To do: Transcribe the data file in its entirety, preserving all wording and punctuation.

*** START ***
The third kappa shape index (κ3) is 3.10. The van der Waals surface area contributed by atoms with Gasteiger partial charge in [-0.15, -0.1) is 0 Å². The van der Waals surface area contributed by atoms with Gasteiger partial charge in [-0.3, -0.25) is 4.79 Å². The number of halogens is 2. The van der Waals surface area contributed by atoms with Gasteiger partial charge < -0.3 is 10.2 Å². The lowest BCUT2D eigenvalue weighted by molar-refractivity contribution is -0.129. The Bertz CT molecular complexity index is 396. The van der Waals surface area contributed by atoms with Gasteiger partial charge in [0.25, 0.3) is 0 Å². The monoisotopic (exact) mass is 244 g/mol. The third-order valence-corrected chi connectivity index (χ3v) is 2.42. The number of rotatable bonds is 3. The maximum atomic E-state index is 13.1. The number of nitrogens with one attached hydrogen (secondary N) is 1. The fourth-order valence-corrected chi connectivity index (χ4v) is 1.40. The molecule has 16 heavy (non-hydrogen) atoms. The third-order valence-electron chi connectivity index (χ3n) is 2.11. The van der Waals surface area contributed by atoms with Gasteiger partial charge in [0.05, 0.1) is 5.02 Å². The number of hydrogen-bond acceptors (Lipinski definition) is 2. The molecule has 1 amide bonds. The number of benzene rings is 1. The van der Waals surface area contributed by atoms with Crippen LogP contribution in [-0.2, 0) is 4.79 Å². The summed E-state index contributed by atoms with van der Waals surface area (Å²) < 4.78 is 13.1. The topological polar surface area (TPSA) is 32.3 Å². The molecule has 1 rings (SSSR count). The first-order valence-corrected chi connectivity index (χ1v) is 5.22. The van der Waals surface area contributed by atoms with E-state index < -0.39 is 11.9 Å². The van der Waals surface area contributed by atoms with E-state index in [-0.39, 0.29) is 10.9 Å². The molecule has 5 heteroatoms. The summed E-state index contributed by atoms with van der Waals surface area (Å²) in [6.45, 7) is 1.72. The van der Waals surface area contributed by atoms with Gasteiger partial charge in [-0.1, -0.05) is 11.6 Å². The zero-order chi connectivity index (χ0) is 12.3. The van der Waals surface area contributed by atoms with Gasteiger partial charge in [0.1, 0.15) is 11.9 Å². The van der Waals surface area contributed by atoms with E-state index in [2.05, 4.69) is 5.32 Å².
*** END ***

The third kappa shape index (κ3) is 3.10. The van der Waals surface area contributed by atoms with Gasteiger partial charge in [-0.15, -0.1) is 0 Å². The van der Waals surface area contributed by atoms with Gasteiger partial charge in [-0.3, -0.25) is 4.79 Å². The number of halogens is 2. The van der Waals surface area contributed by atoms with Gasteiger partial charge < -0.3 is 10.2 Å². The lowest BCUT2D eigenvalue weighted by molar-refractivity contribution is -0.129. The Bertz CT molecular complexity index is 396. The van der Waals surface area contributed by atoms with Gasteiger partial charge in [0.25, 0.3) is 0 Å². The monoisotopic (exact) mass is 244 g/mol. The third-order valence-corrected chi connectivity index (χ3v) is 2.42. The number of rotatable bonds is 3. The maximum atomic E-state index is 13.1. The number of nitrogens with one attached hydrogen (secondary N) is 1. The fourth-order valence-corrected chi connectivity index (χ4v) is 1.40. The molecule has 16 heavy (non-hydrogen) atoms. The third-order valence-electron chi connectivity index (χ3n) is 2.11. The van der Waals surface area contributed by atoms with Gasteiger partial charge in [0.05, 0.1) is 5.02 Å². The number of hydrogen-bond acceptors (Lipinski definition) is 2. The molecule has 1 amide bonds. The number of benzene rings is 1. The van der Waals surface area contributed by atoms with Crippen LogP contribution in [-0.2, 0) is 4.79 Å². The summed E-state index contributed by atoms with van der Waals surface area (Å²) < 4.78 is 13.1. The topological polar surface area (TPSA) is 32.3 Å². The molecule has 1 rings (SSSR count). The first-order valence-corrected chi connectivity index (χ1v) is 5.22. The van der Waals surface area contributed by atoms with E-state index < -0.39 is 11.9 Å². The van der Waals surface area contributed by atoms with E-state index in [-0.39, 0.29) is 10.9 Å². The molecule has 5 heteroatoms. The summed E-state index contributed by atoms with van der Waals surface area (Å²) in [6.45, 7) is 1.72. The van der Waals surface area contributed by atoms with Gasteiger partial charge in [-0.1, -0.05) is 11.6 Å². The zero-order chi connectivity index (χ0) is 12.3. The van der Waals surface area contributed by atoms with Gasteiger partial charge in [0.1, 0.15) is 11.9 Å². The van der Waals surface area contributed by atoms with E-state index in [2.05, 4.69) is 5.32 Å².